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Poll Reveals Change Of Heart On Health Care

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Poll Reveals Change Of Heart On Health Care

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Poll Reveals Change Of Heart On Health Care

Poll Reveals Change Of Heart On Health Care

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A clear majority of Americans now support a government-run health care plan that would be allowed to compete with private insurers, also known as the public option, according to a recent Washington Post-ABC News Poll. The news is a surprising shift from the low approval ratings the same option received just months ago. Washington Post Poll Director Jon Cohen explains the findings and the factors behind Americans' change of heart.

MICHEL MARTIN, host:

I'm Michel Martin and this is TELL ME MORE from NPR News.

What's behind a change of heart on health care. A new Washington Post-ABC News poll shows that a clear majority of Americans now support a government-run health care plan that would be allowed to compete with the private insurers, the so-called public option. A sizeable majority also now support a mandate that would require all Americans to carry health insurance.

Both those opinions are a change from last summer, when the public option in particular seemed to be a nonstarter. We wondered how this new information is affecting the debate on Capitol Hill. For that discussion, we're going to go to Illinois Senator Roland Burris, who has vowed not to support any bill without a public option, that conversation in just a few minutes.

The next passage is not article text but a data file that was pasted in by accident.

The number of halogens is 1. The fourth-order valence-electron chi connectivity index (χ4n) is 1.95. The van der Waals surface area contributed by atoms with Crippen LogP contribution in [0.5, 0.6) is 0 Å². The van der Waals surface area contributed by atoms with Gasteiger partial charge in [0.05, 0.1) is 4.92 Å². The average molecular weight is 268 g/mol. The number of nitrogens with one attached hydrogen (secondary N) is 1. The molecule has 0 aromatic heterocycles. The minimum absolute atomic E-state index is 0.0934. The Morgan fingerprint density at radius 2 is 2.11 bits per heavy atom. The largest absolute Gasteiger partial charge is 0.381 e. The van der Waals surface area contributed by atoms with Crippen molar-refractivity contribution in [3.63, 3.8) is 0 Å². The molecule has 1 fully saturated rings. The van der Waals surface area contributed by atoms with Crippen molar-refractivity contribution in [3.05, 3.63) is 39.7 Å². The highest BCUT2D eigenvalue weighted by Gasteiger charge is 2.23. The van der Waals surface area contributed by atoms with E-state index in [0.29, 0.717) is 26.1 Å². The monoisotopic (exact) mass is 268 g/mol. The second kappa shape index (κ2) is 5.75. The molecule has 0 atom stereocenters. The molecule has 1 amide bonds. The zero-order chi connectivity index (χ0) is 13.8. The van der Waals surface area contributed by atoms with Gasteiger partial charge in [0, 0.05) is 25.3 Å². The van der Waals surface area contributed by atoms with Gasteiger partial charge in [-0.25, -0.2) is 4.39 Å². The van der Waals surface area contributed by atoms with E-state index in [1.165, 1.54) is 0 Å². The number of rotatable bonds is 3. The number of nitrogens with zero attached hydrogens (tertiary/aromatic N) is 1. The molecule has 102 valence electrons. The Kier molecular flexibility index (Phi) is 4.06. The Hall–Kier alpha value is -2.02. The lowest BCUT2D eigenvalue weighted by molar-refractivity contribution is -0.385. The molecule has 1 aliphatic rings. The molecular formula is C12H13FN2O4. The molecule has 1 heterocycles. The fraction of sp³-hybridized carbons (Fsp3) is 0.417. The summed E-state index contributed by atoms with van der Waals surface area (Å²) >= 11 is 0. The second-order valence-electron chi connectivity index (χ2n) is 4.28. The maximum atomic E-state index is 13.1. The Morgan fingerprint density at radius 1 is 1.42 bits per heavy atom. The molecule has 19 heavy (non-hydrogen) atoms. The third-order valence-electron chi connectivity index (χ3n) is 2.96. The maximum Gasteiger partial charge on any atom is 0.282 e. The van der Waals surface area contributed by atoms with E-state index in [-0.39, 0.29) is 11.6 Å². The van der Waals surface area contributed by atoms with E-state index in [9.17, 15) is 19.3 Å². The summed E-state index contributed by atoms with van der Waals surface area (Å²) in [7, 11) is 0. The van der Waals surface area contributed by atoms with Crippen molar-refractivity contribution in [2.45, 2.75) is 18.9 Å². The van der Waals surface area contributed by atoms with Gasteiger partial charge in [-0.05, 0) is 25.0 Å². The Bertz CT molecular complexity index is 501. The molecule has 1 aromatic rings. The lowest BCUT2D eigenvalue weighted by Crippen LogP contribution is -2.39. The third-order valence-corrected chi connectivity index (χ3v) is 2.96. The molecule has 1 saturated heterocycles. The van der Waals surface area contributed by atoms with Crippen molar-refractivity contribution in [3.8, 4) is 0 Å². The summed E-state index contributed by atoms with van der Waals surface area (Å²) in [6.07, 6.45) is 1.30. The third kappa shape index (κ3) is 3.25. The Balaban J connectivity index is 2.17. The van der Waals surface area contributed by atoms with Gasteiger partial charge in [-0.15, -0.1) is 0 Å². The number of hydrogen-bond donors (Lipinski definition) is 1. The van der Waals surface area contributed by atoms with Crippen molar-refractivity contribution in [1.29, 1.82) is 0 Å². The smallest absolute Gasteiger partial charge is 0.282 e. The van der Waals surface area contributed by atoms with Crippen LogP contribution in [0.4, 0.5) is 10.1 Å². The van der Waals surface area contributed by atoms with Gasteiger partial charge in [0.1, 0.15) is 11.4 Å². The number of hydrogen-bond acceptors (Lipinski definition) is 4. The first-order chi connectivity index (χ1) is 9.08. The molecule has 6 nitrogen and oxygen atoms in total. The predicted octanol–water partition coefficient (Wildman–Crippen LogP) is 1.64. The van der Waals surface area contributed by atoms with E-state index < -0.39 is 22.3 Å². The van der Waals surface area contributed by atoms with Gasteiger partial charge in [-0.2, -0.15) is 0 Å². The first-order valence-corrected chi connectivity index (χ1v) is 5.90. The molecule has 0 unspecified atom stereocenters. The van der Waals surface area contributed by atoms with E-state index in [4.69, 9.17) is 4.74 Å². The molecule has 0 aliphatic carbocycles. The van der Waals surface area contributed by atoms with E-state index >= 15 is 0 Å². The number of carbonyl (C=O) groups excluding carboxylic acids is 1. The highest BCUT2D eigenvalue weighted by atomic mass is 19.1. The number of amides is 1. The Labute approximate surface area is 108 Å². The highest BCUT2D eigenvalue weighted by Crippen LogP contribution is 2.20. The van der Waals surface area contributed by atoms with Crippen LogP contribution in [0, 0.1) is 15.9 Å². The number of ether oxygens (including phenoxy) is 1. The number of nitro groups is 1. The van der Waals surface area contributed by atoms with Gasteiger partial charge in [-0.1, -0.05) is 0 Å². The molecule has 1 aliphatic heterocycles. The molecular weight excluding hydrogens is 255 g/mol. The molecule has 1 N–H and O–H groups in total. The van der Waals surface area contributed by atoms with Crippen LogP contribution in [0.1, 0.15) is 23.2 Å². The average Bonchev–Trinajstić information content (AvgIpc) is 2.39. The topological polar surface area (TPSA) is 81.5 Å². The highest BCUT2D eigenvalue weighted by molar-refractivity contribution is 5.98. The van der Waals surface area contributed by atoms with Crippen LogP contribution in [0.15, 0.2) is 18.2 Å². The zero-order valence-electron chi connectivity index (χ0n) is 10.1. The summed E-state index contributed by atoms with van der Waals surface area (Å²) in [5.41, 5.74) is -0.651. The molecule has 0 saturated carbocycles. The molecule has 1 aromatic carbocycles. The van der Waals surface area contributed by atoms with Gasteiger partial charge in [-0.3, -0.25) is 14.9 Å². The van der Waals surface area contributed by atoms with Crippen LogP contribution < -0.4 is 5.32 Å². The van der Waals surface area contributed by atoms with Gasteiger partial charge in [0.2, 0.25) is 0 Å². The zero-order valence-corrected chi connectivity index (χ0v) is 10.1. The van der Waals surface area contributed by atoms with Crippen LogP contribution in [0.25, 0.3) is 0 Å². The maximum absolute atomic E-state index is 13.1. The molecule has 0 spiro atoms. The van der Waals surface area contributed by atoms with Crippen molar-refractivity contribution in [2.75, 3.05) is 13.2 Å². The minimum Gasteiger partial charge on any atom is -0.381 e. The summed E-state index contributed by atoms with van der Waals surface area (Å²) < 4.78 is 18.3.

But first, we want to dig into the numbers with Washington Post polling director Jon Cohen. He wrote about the new poll earlier this week. He's with us now. Welcome, thanks for coming.

Mr. JON COHEN (Polling Director, Washington Post): Thank you so much for having me.

MARTIN: Jon, walk us through the numbers. Exactly what percentage of Americans now support the public option, and how has that changed over time?

Mr. COHEN: We asked a specific question, and as we can talk about so much of the public opinion on this depends on exactly how you ask the question and the messaging behind this. We asked, you know, would you support or oppose having the government create a new health insurance plans compete with private health insurance plans. Fifty-seven percent in our new polls support that idea, 40 percent oppose.

That's a rebound, a slight but significant rebound, from August during those fiery town hall debates when there was so much pressure on Democratic legislators, and specifically about health care reform. Now, when we started - we first asked this question back in the House halcyon days of June, before this battle really got started, 62 percent supported that time. That fell all the way to 52 percent in those hot days of August, and they've been climbing up ever since. And so, we now have clear majority support for this version of a public option at a really critical time.

MARTIN: I appreciate your pointing out that this is in fact a rebound from last summer. So, has this shift taken place among certain groups, and not others, or is it across the board?